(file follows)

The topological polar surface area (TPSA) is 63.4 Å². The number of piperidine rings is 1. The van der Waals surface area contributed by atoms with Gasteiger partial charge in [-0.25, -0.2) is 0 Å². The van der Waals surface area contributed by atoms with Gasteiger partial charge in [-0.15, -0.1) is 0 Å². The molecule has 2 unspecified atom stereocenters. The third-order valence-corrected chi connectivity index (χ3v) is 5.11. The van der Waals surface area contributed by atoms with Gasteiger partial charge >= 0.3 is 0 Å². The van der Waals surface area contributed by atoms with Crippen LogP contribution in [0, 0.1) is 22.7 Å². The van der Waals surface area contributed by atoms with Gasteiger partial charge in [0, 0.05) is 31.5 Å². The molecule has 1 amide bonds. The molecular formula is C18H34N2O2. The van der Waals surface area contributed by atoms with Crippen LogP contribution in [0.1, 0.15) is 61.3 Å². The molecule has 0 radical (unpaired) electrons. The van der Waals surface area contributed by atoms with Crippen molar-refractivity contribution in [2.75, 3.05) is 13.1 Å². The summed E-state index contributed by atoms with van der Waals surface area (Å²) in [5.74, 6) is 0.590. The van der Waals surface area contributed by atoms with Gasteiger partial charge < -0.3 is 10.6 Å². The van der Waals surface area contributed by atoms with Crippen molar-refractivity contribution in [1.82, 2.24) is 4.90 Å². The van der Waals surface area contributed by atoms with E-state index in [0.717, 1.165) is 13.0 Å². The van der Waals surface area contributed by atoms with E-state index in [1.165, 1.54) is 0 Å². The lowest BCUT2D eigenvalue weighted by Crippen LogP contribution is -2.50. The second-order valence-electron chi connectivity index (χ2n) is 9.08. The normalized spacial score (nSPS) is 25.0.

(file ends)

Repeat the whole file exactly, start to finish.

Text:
The topological polar surface area (TPSA) is 63.4 Å². The number of piperidine rings is 1. The van der Waals surface area contributed by atoms with Gasteiger partial charge in [-0.25, -0.2) is 0 Å². The van der Waals surface area contributed by atoms with Gasteiger partial charge in [-0.15, -0.1) is 0 Å². The molecule has 2 unspecified atom stereocenters. The third-order valence-corrected chi connectivity index (χ3v) is 5.11. The van der Waals surface area contributed by atoms with Gasteiger partial charge >= 0.3 is 0 Å². The van der Waals surface area contributed by atoms with Crippen LogP contribution in [0, 0.1) is 22.7 Å². The van der Waals surface area contributed by atoms with Gasteiger partial charge in [0, 0.05) is 31.5 Å². The molecule has 1 amide bonds. The molecular formula is C18H34N2O2. The van der Waals surface area contributed by atoms with Crippen LogP contribution in [0.1, 0.15) is 61.3 Å². The molecule has 0 radical (unpaired) electrons. The van der Waals surface area contributed by atoms with Crippen molar-refractivity contribution in [2.75, 3.05) is 13.1 Å². The summed E-state index contributed by atoms with van der Waals surface area (Å²) in [5.74, 6) is 0.590. The van der Waals surface area contributed by atoms with Gasteiger partial charge < -0.3 is 10.6 Å². The van der Waals surface area contributed by atoms with Crippen molar-refractivity contribution in [1.82, 2.24) is 4.90 Å². The van der Waals surface area contributed by atoms with E-state index in [0.717, 1.165) is 13.0 Å². The van der Waals surface area contributed by atoms with E-state index in [1.165, 1.54) is 0 Å². The lowest BCUT2D eigenvalue weighted by Crippen LogP contribution is -2.50. The second-order valence-electron chi connectivity index (χ2n) is 9.08. The normalized spacial score (nSPS) is 25.0.